The week evaporated, though Joe and Claire tried to hold onto the time like a balloon falling away to the wind. As with their early dialogues, they fell into an easy rhythm through time and space, seeing one another each day while Joe remained in England.
Some of the nights were structured and planned; Joe making reservations for dinner with a museum or movie to follow. On other afternoons (where Claire availed unused holiday time, with Audrey apparently more than happy to assist with the children), their time was spent in coffee shops and bookstores. They passed the hours with endless talk on everything and nothing. It was as though she cast a spell over him; Joe relinquishing reticence when it came to details about his life. Aspirations. Disappointments. Fears. Dreams.
Save for one.
For her part, Claire seemed imbued with the same magic, opening further from that first night in the car. Joe sensed little hesitation, and his ambivalence toward his inside information aside, he knew he’d have a better idea than most if she was holding back—even if that direct connection had been lost since his arrival.
When he’d had a moment to ponder the displaced dreams, it seemed a blessing on several fronts. He didn’t know how he would have handled it if she still came to him during this time together, nor would he have been at ease. Not that he’d ever been remotely comfortable, even before confirmation that she was a living, breathing human being. To see through her eyes now would have been too much to process, too much to reconcile. Nevertheless, even with the cosmic connection broken, he was certain he would sense if she wasn’t feeling relaxed or safe. He wouldn’t have asked to continue seeing her if he had.
As the week progressed they covered a lifetime of subjects both light and meaningful, yet there remained a select few neither spoke of, lest these become real and risk breaking the strands beginning to interweave between them. What would happen Saturday morning, when Joe was scheduled to board his flight home? What came next?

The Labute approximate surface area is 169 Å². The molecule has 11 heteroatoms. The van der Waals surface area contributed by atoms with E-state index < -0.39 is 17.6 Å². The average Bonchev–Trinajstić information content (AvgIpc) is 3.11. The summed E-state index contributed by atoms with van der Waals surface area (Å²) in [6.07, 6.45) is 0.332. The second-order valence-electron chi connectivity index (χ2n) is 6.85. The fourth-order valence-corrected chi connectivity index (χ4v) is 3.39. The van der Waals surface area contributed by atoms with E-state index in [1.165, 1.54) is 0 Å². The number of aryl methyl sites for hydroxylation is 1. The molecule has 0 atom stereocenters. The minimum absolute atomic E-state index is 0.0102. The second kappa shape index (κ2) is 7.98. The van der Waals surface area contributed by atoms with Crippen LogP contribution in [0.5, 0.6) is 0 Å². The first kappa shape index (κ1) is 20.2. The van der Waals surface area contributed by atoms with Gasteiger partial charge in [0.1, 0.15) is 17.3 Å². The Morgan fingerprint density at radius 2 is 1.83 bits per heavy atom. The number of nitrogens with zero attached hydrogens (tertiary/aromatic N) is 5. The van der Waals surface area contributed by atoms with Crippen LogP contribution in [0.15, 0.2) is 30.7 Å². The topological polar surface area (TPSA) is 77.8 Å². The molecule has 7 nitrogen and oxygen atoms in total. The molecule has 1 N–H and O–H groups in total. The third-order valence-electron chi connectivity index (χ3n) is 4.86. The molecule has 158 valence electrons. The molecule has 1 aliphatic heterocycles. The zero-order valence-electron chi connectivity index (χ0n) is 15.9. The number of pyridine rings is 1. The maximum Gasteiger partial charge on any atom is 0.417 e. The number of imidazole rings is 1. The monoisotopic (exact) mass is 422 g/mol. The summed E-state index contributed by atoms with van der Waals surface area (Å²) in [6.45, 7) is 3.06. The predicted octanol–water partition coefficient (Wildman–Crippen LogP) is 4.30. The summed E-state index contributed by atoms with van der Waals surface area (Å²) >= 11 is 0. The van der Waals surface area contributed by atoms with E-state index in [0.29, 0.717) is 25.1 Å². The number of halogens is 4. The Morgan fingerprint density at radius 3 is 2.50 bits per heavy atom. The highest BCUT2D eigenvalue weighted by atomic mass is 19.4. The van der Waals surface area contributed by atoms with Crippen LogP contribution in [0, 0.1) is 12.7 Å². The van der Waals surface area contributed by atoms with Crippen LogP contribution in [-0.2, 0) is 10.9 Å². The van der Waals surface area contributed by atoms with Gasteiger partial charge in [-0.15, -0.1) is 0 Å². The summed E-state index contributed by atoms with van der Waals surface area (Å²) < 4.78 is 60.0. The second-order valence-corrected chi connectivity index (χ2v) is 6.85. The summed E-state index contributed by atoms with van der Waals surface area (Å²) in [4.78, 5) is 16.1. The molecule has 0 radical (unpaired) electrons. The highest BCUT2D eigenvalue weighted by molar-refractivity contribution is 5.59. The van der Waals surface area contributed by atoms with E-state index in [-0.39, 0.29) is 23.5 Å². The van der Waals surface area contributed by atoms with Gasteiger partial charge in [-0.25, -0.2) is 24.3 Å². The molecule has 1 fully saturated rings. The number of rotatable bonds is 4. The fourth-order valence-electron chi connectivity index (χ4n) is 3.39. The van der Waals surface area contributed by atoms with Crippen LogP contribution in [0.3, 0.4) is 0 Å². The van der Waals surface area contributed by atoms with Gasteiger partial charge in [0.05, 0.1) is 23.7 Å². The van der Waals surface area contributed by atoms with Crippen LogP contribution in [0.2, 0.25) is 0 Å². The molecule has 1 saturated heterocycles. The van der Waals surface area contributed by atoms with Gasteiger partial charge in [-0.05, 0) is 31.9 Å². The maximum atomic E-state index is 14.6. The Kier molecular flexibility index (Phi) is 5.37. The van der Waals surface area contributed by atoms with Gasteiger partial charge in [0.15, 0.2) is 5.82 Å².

And what was this, exactly? Was it merely a week for the ages, a romantic tryst? Bittersweet days removed from time and practicality that both would call from memory in moments of solitude years later? Where the word London would become synonymous with an oasis in which feeling and heart prevailed, but never a place to be revisited, never a time to be recaptured?
Was this just one of those frozen moments in time, where circumstance created the ions between them as much as any actual chemistry or compatibility? Had the finite nature of their encounter thus been responsible for it? Though the evenings were late and the mornings early, propelled by an unwillingness to forfeit more minutes apart, the hours when Joe did sleep were better and deeper than in longer than he could recall. Yet these were the questions, in the liminal state between awareness and sleep, that plied at him.
He knew his answers. He could only hope she might feel the same. He also knew he ought to remain open to the idea she didn’t; he wouldn’t be the first man in history to mistake friendship, company, and the reluctance to needlessly harm a heart as signs of mutual affection.
As the end of the week drew near, those thoughts encroached the space they shared, dancing around like pockets of carbon monoxide that threatened to choke the air between them. The larger they loomed, the smaller their conversation became, each veering more frequently to the trivial or external. Careers and extended family and long lost history became smoke screens, as though to venture more substantive discourse was to risk confronting the reality of unasked questions, and of the time that had burned down to little more than embers.
For every sentence spoken aloud, dozens more passed wordlessly between their eyes, suggesting Claire shared these thoughts too. Joe could sense the difference between a soft gaze that simply soaked in the moment, and one that questioned, as though by dancing between the irises and peering keenly enough, the thoughts of the other might be revealed. In the earlier part of the week, the way she looked at him had consistently been the first. As the revolutions on the clock became numbered, he’d watched it become more often the last.